OK, what is perfusion? Perfusion is the bathing of the body's cells in a solution that supplies nutrients and removes waste products. All cells require perfusion. If perfusion is disrupted to the brain, unconsciousness can occur within seconds. If perfusion is disrupted to the entire body, shock can result, and if shock is not corrected fairly promptly (usually within an hour) death can result.

The four components of perfusion.

Perfusion has four components, and all four components must work together to perfuse the person's body, including their brain, adequately. The four components are:

1. The pump (The heart.)
2. The pipes (The blood vessels.)
3. The fluid (The blood and its contents, particularly sugar and oxygen.)
4. The controls (The brain and nerves.)

Remember: pump, pipes, fluid, and controls. If the perfusion of the brain is disrupted by a disturbance in one (or more) of these components, unconsciousness can result.

As a general rule (and there are exceptions to this general rule, as I'll discuss later on) a "pump problem" is the major "big sick" category of problems that may not be self-limiting and may require outside assistance, perhaps even an ambulance. Therefore, it is particularly important for the BDSMer to spot the person who may have fainted because of a problem with their heart. On the other end of the scale, a "pipe problem" is the major "little sick" category of problems that are likely to be self-limiting and can often be managed without outside assistance. A "fluid problem" or a "control problem" can go either way.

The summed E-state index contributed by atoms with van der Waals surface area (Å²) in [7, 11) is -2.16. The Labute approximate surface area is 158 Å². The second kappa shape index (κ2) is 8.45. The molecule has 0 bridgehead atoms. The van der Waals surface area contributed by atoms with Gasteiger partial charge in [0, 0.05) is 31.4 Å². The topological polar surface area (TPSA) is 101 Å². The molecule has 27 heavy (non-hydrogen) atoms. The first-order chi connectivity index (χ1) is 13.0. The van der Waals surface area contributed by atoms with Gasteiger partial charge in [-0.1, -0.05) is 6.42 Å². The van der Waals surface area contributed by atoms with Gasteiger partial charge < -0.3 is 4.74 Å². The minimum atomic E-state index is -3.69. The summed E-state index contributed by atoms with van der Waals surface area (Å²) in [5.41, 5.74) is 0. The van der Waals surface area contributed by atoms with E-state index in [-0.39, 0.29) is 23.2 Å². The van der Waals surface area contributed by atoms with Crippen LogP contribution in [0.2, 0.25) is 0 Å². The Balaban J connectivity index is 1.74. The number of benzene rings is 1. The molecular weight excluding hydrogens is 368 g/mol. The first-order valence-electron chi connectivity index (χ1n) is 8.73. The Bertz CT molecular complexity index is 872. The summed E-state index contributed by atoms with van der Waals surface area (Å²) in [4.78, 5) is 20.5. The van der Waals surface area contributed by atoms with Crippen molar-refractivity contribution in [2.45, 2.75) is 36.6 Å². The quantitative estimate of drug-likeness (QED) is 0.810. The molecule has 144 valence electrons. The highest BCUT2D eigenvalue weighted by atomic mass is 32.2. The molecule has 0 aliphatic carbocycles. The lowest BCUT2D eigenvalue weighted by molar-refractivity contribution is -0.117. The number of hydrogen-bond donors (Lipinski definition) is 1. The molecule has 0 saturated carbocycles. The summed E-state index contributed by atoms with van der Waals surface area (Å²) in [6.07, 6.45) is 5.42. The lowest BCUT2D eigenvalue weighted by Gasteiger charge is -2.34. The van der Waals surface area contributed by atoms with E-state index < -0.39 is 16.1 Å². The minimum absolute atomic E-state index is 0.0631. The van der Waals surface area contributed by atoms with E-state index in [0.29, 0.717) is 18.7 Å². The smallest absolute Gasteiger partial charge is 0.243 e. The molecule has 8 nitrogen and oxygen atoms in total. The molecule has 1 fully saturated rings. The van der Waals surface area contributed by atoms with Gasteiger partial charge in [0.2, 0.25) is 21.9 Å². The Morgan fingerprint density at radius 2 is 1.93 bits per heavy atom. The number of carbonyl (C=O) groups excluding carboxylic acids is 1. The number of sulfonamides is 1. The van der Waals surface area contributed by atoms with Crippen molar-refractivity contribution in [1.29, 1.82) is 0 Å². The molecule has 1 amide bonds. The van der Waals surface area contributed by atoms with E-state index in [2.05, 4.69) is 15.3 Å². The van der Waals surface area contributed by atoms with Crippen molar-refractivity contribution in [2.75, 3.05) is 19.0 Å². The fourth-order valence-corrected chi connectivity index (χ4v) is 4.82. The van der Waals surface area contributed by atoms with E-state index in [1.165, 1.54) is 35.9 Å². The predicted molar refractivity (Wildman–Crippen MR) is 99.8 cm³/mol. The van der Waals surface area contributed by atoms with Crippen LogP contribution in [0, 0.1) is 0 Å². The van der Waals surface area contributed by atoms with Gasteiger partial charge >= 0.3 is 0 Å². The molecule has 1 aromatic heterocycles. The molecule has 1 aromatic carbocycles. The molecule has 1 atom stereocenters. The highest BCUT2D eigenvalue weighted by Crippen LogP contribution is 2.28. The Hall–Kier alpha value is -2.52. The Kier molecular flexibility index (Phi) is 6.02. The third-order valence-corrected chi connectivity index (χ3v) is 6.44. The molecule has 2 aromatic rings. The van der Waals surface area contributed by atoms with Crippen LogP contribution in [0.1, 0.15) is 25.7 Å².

By far the single most common cause of fainting is what's called vasovagal (pronounced vase-oh-VAGUE-all) syncope. This is caused by a problem with the blood vessels (the pipes). In order to maintain adequate perfusion, our brain sends signals via our nerves to our blood vessels that cause the vessels to constrict so that sufficient blood pressure is maintained. In the case of vasovagal syncope, a sudden nasty jolt to the person's nervous system -- often the result of things like sudden pain or fear, bad news, or the sight of blood, causes their blood vessels to relax, particularly the blood vessels in their legs. This same sudden, nasty jolt also causes the vagus nerve to decrease the rate and force of the person's heartbeat. (Thus "vaso" indicates blood vessel involvement and "vagal" indicates vagus nerve involvement, i.e., "vasovagal.") This results in a sudden lowering of their blood pressure in general and, if the person is in a standing position, a particularly sharp lowering of the blood pressure in their brain. When the blood pressure in their brain falls, the perfusion of the brain declines and the person may experience "near-fainting" symptoms such as nausea, dizziness, "cold sweats," and blurry vision, especially at the edges of their vision. If the drop in blood pressure worsens, they may pass out completely.

Cautionary note: A moderate jolt to someone's nervous system can cause "near fainting" symptoms such as dizziness and cold sweats, and a strong jolt to someone's nervous system can cause vasovagal syncope. However, a very strong jolt to someone's nervous system due to sudden severe pain, fear, rage, or sudden exposure to extreme heat or cold can actually cause cardiac arrest. This is especially true of older and/or sicker people. BDSMers who engage in extreme forms of pain play and/or fear play would be well advised to keep this in mind. "Sudden" is somewhat risky. "Severe" is somewhat risky. Mix "sudden" with "severe" -- especially when playing an older or sicker bottom -- and your risk level become exceptionally high.